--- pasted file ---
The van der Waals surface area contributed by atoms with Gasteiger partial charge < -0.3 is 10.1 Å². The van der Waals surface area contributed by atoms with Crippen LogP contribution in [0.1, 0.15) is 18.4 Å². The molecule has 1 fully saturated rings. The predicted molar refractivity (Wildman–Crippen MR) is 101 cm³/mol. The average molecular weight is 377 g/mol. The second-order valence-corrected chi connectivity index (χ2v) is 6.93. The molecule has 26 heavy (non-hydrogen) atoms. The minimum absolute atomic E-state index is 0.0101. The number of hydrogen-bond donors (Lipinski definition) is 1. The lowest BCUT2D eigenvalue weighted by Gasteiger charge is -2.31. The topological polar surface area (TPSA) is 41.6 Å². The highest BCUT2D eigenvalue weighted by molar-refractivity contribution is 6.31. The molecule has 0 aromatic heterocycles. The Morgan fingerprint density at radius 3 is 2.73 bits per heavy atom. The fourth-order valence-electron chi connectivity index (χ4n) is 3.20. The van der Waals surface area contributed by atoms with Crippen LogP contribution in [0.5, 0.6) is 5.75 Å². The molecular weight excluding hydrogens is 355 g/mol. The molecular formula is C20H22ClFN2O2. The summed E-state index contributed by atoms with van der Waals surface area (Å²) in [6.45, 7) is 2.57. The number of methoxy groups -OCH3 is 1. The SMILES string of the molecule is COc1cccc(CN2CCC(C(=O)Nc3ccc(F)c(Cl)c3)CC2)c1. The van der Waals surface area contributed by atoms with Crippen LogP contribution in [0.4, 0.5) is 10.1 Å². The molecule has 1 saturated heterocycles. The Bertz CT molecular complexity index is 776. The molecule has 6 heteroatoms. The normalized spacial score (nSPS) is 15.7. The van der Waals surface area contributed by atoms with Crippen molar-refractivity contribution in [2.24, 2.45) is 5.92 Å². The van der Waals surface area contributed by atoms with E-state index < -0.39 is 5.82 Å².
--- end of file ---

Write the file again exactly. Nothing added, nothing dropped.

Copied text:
The van der Waals surface area contributed by atoms with Gasteiger partial charge < -0.3 is 10.1 Å². The van der Waals surface area contributed by atoms with Crippen LogP contribution in [0.1, 0.15) is 18.4 Å². The molecule has 1 fully saturated rings. The predicted molar refractivity (Wildman–Crippen MR) is 101 cm³/mol. The average molecular weight is 377 g/mol. The second-order valence-corrected chi connectivity index (χ2v) is 6.93. The molecule has 26 heavy (non-hydrogen) atoms. The minimum absolute atomic E-state index is 0.0101. The number of hydrogen-bond donors (Lipinski definition) is 1. The lowest BCUT2D eigenvalue weighted by Gasteiger charge is -2.31. The topological polar surface area (TPSA) is 41.6 Å². The highest BCUT2D eigenvalue weighted by molar-refractivity contribution is 6.31. The molecule has 0 aromatic heterocycles. The Morgan fingerprint density at radius 3 is 2.73 bits per heavy atom. The fourth-order valence-electron chi connectivity index (χ4n) is 3.20. The van der Waals surface area contributed by atoms with Crippen LogP contribution in [0.5, 0.6) is 5.75 Å². The molecular weight excluding hydrogens is 355 g/mol. The molecular formula is C20H22ClFN2O2. The summed E-state index contributed by atoms with van der Waals surface area (Å²) in [6.45, 7) is 2.57. The number of methoxy groups -OCH3 is 1. The SMILES string of the molecule is COc1cccc(CN2CCC(C(=O)Nc3ccc(F)c(Cl)c3)CC2)c1. The van der Waals surface area contributed by atoms with Crippen LogP contribution in [0.4, 0.5) is 10.1 Å². The molecule has 1 saturated heterocycles. The Bertz CT molecular complexity index is 776. The molecule has 6 heteroatoms. The normalized spacial score (nSPS) is 15.7. The van der Waals surface area contributed by atoms with Crippen molar-refractivity contribution in [2.24, 2.45) is 5.92 Å². The van der Waals surface area contributed by atoms with E-state index < -0.39 is 5.82 Å².